Re: [tcpm] WGLC for UTO

Pasi Sarolahti <> Thu, 18 October 2007 14:03 UTC

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From: Pasi Sarolahti <>
Subject: Re: [tcpm] WGLC for UTO
Date: Thu, 18 Oct 2007 17:01:29 +0300
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On Oct 15, 2007, at 19:13, ext Mark Allman wrote:

> E.g., we made NCR an experimental RFC because it delays TCP's  
> congestion
> response and therefore makes TCP more aggressive.  I think the  
> question
> "is this OK?" is clear and would have to be answered with experimental
> evidence before we decided that it was OK for standards track (i.e.,
> generally applicable for wide spread deployment).  In this case "is it
> OK?" is a technical question about the mechanism.  I think this is in
> direct contrast to UTO---which is about the exchange of  
> information.  We
> can say we're going to ask "is it OK?", but in the UTO case that is  
> not
> a technical question.  How do we answer that question with an
> experiment?  I don't see any reason why we'd delay putting UTO on the
> standards track as a **proposed** standard.

Ok, I think you are right that it is hard to come up with well- 
defined experiments that would give some additional technical  
information about the UTO. But I don't understand where this  
requirement for experiments comes from. I also ask, because this  
"what is the experiment?" question has come up quite a few times  
during the past couple of years for Experimental documents in  
different WGs, and RFC 2026 does not say anything about experiments:

    The "Experimental" designation typically denotes a specification  
    is part of some research or development effort.  Such a  
    is published for the general information of the Internet technical
    community and as an archival record of the work, subject only to
    editorial considerations and to verification that there has been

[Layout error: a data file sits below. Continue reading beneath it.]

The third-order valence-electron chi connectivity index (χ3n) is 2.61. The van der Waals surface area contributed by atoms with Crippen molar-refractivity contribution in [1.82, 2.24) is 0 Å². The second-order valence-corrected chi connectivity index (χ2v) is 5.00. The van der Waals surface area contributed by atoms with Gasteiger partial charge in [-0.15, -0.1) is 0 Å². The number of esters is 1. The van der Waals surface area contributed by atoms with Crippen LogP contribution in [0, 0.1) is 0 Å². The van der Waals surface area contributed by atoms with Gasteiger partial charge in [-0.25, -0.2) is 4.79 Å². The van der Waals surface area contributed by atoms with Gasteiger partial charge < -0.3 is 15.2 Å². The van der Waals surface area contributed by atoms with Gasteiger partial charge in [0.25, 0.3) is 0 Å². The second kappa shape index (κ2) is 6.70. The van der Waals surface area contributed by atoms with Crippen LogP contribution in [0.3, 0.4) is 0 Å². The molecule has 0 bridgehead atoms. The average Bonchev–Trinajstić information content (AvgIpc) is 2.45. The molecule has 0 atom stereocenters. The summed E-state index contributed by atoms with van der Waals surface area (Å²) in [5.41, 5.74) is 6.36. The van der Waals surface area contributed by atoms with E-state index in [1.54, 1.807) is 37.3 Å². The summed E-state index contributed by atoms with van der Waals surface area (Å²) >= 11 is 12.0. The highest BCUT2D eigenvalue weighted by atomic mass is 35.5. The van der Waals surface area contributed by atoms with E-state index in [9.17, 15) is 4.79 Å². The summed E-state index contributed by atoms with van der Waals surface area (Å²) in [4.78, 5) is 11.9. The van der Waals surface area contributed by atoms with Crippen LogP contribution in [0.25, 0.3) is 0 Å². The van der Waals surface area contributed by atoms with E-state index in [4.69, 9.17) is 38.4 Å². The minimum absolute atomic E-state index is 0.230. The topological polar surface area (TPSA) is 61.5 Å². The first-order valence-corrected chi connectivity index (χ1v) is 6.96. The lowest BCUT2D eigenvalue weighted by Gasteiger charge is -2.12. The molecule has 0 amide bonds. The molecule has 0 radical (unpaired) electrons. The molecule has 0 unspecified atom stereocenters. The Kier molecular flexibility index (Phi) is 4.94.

adequate coordination with the standards process (see below)....

(I believe many of the proposed TCP extensions are part of a research  

> In some sense it depends on the default setting you like best.  You  
> want
> to add an extra step to all documents and I want to add that extra  
> step
> only when it seems like we really need to add that step (and, it  
> doesn't
> seem to me that we need the extra step in this case).

I didn't mean adding extra step to *all* documents, just that we  
should by default be conservative when extending standards track TCP  
with new features. The idea was that during the Experimental state we  
could, among other things, get better understanding whether there is  
"enough community interest to be considered valuable", as required  
for Proposed Standard. This is sometimes hard to judge based on the  
(lack of) comments during WGLCs. In addition to the comments on the  
mailing list, a good indication of "community interest" would be, if  
someone indicated interest in taking a documented extension into a  
real implementation.

>> Remembering a past tsvarea
>> presentation at IETF-68 about Window Vista features, where Window
>> scaling (PS) and ECN (PS) were disabled by default, and DSACK (Exp),
>> F-RTO (Exp) enabled...
> (Nit: DSACK is PS and always has been.  And, IMO this is important
> because it is quite close to UTO because they both specify how to  
> share
> information and not much else.)

Sorry, by "DSACK" I meant Experimental RFC 3708, i.e. the usage part.  
The UTO document is different that RFC 2883 because it specifies both  
the new option, and recommended response on receiving the option.

- Pasi

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